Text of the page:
Key Learning AreasHealth and Physical Education
Subject HeadingsMale teachers
Experiences and identities: preservice elementary classroom teachers being and becoming teachers of physical education
Volume 18 Number 3, October 2012; Pages 380–395
Preservice primary classroom teachers often have difficulty taking physical education (PE) classes, even while most of them accept the educational value of the subject. A researcher has examined case studies of two preservice primary classroom teachers in the USA to explore their emerging identities as teachers of physical education. Evidence was obtained from three interviews with each participant, before and during their teacher education program, and after the second of their two field placements. Both participants had had negative experiences of PE during their own schooling and described those experiences in emotive language. Natasha, in her early 20s, had undertaken no teacher coursework related to health or movement. She described herself as a 'thinking' rather than an 'athletic' person. She felt that during her school years PE lessons made her feel that her body was fat and that this had hindered her performance during lessons. She initially expected that she would have to teach PE as it had been taught to her. Following her teacher education course she felt she would be able to provide more positive messages to her own future students, with regard to their skill development and teamwork. She approved of the way that she was allowed to develop her own learning goals for future school students during her course. She became more comfortable with her body in the context of PE, as she saw other preservice teachers facing similar issues. Julia was in her late 30s and had worked for over 20 years as a dance instructor. While seeing herself as a 'physical person' she had been demoralised by the competitiveness of school sports and by her poor performance with ball sports. The dance environment had improved her self-confidence but had also made her very sensitive to others' judgements of her body when publicly displayed. She felt that her teacher education course had equipped her to take fun activities with students but not to develop their social or cognitive skills. Both Natasha and Julia felt dissatisfied with their PE placement activities. In Natasha's case this was because she was not allowed to take classes herself, which continued to be taken by school staff members. Julia, on the other hand, was able to take classes but felt that she had not received quality feedback from her supervising teacher. The case studies point to the importance of the teacher education course as an opportunity for preservice teachers to revise their self-image in relation to PE and to empower them to provide positive experiences for their future students. The case studies also highlight the importance of giving preservice teachers direct experience of teaching PE during practicum, under quality supervision.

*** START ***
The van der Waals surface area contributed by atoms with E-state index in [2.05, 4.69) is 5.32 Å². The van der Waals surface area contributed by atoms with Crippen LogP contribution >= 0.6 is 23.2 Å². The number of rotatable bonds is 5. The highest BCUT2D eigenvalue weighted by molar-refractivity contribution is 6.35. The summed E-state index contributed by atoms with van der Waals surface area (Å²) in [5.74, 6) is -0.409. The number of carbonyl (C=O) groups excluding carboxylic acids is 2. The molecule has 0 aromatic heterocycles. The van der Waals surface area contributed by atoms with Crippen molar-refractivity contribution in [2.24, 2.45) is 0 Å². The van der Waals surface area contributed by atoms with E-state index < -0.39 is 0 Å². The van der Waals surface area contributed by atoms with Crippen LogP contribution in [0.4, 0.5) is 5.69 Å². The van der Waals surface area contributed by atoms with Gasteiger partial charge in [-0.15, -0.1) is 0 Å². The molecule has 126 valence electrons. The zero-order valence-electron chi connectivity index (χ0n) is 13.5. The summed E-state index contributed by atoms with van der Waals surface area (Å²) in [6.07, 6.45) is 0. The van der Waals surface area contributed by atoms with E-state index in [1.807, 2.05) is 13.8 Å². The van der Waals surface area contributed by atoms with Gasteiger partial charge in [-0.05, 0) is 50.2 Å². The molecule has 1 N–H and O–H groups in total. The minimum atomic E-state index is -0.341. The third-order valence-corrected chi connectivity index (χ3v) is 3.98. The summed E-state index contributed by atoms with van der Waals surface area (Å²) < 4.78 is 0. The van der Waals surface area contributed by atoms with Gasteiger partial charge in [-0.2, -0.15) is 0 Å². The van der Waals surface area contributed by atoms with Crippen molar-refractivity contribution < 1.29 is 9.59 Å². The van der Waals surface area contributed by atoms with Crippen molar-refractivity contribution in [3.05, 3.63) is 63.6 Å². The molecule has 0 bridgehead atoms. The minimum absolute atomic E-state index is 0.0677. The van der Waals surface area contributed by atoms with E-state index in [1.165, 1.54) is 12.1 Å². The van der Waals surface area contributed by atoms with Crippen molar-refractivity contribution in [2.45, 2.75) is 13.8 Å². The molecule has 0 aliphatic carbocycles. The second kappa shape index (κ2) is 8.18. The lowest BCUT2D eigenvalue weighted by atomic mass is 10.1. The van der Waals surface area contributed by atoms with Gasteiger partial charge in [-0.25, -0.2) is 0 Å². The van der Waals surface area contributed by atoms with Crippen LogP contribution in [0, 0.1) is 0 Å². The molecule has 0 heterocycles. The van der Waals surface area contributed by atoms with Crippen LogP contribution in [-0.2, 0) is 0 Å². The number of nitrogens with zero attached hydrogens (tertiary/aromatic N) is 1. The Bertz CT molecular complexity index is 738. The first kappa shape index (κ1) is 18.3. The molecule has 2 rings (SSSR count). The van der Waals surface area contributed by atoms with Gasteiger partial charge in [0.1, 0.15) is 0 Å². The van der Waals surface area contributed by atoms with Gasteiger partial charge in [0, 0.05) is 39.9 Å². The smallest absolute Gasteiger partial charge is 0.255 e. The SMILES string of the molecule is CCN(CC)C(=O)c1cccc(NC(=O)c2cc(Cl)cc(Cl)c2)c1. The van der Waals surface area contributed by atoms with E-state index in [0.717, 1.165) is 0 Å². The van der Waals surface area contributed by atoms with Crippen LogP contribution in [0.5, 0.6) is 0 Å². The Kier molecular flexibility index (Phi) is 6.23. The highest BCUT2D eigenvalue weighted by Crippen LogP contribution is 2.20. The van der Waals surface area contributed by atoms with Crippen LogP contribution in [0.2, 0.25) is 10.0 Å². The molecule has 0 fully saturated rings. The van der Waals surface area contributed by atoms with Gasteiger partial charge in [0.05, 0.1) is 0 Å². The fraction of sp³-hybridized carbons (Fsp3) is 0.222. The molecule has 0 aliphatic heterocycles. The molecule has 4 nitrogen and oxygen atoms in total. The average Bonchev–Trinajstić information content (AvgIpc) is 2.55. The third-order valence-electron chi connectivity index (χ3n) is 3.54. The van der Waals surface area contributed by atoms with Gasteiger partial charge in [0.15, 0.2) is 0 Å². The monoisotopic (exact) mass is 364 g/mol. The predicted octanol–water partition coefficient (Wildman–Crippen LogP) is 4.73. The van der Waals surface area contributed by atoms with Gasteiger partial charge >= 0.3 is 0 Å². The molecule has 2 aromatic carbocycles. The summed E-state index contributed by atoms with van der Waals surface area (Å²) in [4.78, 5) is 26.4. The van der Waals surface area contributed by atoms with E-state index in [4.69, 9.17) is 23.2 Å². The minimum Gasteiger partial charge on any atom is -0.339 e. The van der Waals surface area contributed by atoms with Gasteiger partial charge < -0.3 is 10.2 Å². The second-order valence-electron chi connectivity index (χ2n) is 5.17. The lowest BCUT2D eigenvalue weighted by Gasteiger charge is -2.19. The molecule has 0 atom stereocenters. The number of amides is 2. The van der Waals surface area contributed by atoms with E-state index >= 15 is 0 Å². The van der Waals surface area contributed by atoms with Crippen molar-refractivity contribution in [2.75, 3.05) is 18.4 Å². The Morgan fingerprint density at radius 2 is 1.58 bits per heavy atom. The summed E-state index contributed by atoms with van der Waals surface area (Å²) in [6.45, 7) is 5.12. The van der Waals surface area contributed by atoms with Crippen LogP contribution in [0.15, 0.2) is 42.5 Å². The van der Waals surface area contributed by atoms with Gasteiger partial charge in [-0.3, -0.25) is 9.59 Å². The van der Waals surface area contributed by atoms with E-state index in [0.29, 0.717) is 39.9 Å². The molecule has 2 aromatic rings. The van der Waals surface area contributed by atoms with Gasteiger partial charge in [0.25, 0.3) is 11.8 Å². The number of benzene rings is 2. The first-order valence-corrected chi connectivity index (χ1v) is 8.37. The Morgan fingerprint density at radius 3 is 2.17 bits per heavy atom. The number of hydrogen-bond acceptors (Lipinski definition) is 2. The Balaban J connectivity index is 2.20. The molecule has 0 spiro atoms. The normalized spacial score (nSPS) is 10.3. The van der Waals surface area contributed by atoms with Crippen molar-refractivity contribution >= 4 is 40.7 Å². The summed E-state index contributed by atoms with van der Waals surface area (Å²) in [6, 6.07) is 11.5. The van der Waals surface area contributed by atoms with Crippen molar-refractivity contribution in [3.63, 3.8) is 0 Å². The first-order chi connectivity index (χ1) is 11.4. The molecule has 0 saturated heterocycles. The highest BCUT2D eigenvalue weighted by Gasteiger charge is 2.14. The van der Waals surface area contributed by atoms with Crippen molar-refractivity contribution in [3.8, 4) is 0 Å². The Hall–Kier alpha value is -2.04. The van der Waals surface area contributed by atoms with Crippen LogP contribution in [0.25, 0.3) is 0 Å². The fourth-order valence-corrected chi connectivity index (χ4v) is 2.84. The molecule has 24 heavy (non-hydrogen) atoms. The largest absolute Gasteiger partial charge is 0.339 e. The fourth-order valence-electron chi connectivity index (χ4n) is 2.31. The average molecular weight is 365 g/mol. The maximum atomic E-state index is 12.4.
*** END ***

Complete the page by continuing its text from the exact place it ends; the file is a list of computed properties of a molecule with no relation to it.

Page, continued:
Key Learning AreasHealth and Physical Education
Subject HeadingsTeacher training
Creativity in the primary science classroom
Volume 30 Number 2, 2013; Pages 6–10
The Australian Curriculum calls for all young people to become ‘confident and creative individuals'; creativity is recognised in the curriculum as a general capability. Creativity refers to the development of ‘new, useful and original ideas and products’. While partially innate it can also be taught and strengthened through practice. Cultivating children’s creativity is a key way to prepare them for an unpredictable future. There are several levels of creativity. Creativity can be expressed as eminent accomplishments but can also take the form of everyday improvisations undertaken while solving a problem. There is also an even more basic, ‘mini-c’ creativity: initial creative interpretations only within small groups of students or even within one student’s mind, which may nevertheless seed later hypotheses or inventions. It is important for teachers to nurture these simpler forms of creativity. To facilitate creativity teachers need to model it themselves and develop students’ sense of their own creative capacities. Basic techniques to cultivate it include encouraging students to question assumptions; define and redefine problems; and generate and cross-fertilise ideas. Teachers should allow time for creative thinking, and reward creative ideas and products. Creativity should also be assessed. The atmosphere in the classroom should encourage sensible risk, tolerate ambiguity, and accept mistakes. At a more complex level students should be encouraged to take responsibility, self-regulate, and accept delayed gratification. Other ways to encourage creativity include using the profiles of creative people, encourage creative collaborations, and the imagining of alternative viewpoints.
Key Learning AreasScience
Subject HeadingsPrimary education
Primary science. A paradigm approach
Volume 30 Number 2, 2013; Pages 11–14
Primary science aims to help students adjust their ideas to make better sense of the world, preparing the way for scientific literacy. This means encouraging young primary students to confront and move beyond initial assumptions, eg the notion that all orange things float because orange floatation aids in a swimming pool do so, or the notion that clouds are the source of the sky’s light. Primary science also helps students learn to work scientifically: after the 'guesswork' during which ideas are created comes all the ‘check work’ such as using equipment, communicating results, thinking how to collect required evidence and establishing its credibility to others. As teachers try to achieve these aims they should consider the teaching styles they use. A ‘process approach’ involves children in activities in which they apply the concepts and generalisations they have been exposed to. Through an ‘interactive’ approach the teacher works alongside the student to co-construct learning. The 'transmission' approach places the student as the recipient of instruction from the teacher, a 'passive container'. A 'discovery' approach engages the students in learning through discovery, usually the aims of promoting deep learning, metacognitive skills such as problem-solving, and student engagement.
Key Learning AreasScience
Subject HeadingsPrimary education
Teaching and learning